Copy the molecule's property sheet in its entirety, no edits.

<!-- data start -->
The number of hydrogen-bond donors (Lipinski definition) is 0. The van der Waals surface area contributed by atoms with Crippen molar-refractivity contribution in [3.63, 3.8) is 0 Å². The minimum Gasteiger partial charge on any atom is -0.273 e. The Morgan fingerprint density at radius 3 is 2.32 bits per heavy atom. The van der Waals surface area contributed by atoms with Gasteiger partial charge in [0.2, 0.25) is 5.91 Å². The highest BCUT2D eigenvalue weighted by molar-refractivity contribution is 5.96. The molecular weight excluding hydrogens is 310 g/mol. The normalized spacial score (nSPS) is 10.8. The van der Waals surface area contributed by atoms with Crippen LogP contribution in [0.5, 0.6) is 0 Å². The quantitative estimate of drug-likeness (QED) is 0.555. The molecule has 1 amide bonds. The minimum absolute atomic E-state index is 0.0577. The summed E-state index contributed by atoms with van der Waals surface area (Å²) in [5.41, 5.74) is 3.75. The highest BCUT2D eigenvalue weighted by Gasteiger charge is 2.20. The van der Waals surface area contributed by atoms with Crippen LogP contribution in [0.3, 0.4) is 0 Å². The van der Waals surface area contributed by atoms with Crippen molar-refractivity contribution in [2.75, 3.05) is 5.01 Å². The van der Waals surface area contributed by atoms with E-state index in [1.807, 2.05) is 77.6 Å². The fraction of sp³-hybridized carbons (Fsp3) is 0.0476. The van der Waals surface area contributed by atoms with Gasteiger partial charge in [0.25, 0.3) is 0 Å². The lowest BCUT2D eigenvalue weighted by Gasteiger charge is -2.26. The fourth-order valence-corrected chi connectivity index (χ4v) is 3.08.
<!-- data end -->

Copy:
The number of hydrogen-bond donors (Lipinski definition) is 0. The van der Waals surface area contributed by atoms with Crippen molar-refractivity contribution in [3.63, 3.8) is 0 Å². The minimum Gasteiger partial charge on any atom is -0.273 e. The Morgan fingerprint density at radius 3 is 2.32 bits per heavy atom. The van der Waals surface area contributed by atoms with Gasteiger partial charge in [0.2, 0.25) is 5.91 Å². The highest BCUT2D eigenvalue weighted by molar-refractivity contribution is 5.96. The molecular weight excluding hydrogens is 310 g/mol. The normalized spacial score (nSPS) is 10.8. The van der Waals surface area contributed by atoms with Crippen LogP contribution in [0.5, 0.6) is 0 Å². The quantitative estimate of drug-likeness (QED) is 0.555. The molecule has 1 amide bonds. The minimum absolute atomic E-state index is 0.0577. The summed E-state index contributed by atoms with van der Waals surface area (Å²) in [5.41, 5.74) is 3.75. The highest BCUT2D eigenvalue weighted by Gasteiger charge is 2.20. The van der Waals surface area contributed by atoms with Crippen LogP contribution in [0.3, 0.4) is 0 Å². The van der Waals surface area contributed by atoms with Crippen molar-refractivity contribution in [2.75, 3.05) is 5.01 Å². The van der Waals surface area contributed by atoms with E-state index in [1.807, 2.05) is 77.6 Å². The fraction of sp³-hybridized carbons (Fsp3) is 0.0476. The van der Waals surface area contributed by atoms with Gasteiger partial charge in [0.25, 0.3) is 0 Å². The lowest BCUT2D eigenvalue weighted by Gasteiger charge is -2.26. The fourth-order valence-corrected chi connectivity index (χ4v) is 3.08.